You should also make sure that you are using the right type of image type for the style of your image. Vector graphics, like SVGs, are really good for simple geometric illustrations like line drawings, while raster images like JPEGs and PNGs are generally, they're bigger files, but they're the best type for photographs.

And then some even more advanced image tips, if possible, you might want to try to use responsive images with srcset and sizes within the humble image tag, and then its even more Pokemon-volved sibling, the picture element. So here's an example of a souped up image tag. Miso is my parents' cat. So, see in this tag, there's some extra stuff that you might not recognize. So srcset is going to define the set of images that you want the browser to select between and how big each image is, and the sizes attribute defines the set of the media conditions, such as screen widths, that indicate what image size would be the best to choose, such as when certain media conditions are true.

And then even bigger version is the picture tag, so any source tag, the source that defines the set of images again that we want the browser to select between, how big each image is, and the media property is going to define the set of media conditions, such as screen size, again, that indicates what image size would be best to choose. The img tag also must be there as a fallback, or else nothing will show up. Then if you're feeling even more extra, you might want to check out the WebP and responsive JPEG file types. You can use these within the picture element with more conventional fallback. I don't know much about WebP or responsive JPEGs, but I figured they were worth mentioning for you more advanced folks.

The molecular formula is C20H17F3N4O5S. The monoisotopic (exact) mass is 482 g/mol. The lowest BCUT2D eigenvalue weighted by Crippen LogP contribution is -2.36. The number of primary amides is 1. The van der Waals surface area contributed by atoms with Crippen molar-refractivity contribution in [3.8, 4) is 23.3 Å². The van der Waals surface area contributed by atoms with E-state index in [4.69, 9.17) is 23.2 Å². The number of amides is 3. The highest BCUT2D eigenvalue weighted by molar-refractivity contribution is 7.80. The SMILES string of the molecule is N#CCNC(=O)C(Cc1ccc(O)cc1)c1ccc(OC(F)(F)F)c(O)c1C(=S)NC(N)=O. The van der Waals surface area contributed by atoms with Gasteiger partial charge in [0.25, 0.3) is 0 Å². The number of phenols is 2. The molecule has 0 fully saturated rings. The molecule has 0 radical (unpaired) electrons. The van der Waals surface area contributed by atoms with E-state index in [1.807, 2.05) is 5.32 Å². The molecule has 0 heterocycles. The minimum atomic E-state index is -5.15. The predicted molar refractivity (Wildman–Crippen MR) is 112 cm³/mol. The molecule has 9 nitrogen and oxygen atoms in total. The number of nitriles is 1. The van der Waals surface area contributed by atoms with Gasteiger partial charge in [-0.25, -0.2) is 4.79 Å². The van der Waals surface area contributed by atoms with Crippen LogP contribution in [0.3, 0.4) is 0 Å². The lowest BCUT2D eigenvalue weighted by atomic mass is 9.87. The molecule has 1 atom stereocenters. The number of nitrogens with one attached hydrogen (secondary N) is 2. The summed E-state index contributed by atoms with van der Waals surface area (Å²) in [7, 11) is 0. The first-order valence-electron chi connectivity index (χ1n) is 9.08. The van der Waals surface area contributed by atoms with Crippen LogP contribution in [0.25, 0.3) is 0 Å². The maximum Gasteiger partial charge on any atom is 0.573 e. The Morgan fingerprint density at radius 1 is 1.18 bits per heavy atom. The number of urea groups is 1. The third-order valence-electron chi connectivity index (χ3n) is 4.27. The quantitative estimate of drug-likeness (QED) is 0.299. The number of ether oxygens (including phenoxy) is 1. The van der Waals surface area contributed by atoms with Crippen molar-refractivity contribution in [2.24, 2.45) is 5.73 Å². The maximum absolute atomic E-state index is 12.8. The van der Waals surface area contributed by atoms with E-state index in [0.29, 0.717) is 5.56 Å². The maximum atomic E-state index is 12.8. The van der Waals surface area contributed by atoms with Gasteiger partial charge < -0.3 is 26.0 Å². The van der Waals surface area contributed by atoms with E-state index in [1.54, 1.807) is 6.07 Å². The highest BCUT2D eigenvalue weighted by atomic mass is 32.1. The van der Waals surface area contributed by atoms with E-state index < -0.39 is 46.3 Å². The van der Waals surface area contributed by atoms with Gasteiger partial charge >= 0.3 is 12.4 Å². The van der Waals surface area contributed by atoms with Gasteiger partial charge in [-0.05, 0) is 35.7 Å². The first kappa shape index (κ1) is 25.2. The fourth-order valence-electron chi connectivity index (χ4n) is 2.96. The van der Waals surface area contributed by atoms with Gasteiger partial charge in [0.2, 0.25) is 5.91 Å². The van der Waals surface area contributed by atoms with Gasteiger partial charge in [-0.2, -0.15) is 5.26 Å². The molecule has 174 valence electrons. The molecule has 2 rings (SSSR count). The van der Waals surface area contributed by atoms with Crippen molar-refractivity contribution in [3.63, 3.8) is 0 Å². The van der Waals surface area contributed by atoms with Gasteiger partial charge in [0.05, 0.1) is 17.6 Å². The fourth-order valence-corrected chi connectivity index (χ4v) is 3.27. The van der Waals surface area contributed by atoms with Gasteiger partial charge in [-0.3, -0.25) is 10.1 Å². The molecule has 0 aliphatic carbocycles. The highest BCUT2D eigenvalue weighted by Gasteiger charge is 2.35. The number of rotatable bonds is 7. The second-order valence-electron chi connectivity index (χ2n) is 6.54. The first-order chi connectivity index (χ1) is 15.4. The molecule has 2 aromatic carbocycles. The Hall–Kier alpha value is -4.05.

So caching is also really important, and it happens at many places within the web request-response lifecycle, including at the DNS level. But we're going to focus on how we can use it to continue to download as few things as possible. So one thing you want to do is ensure that your proper Expires, Cache-Control: max-age, and other HTTP cache headers have been set. So in general, resources should be cacheable either for a very short amount of time, if they're likely to change, or indefinitely if they are static and they're not likely to change. You can just change their version in their URL, and you'll end up getting a fresh image, or a fresh version of that file when you need it. In fact, Cache-Control: immutable, this header is gaining popularity, and it was designed for fingerprinted static resources.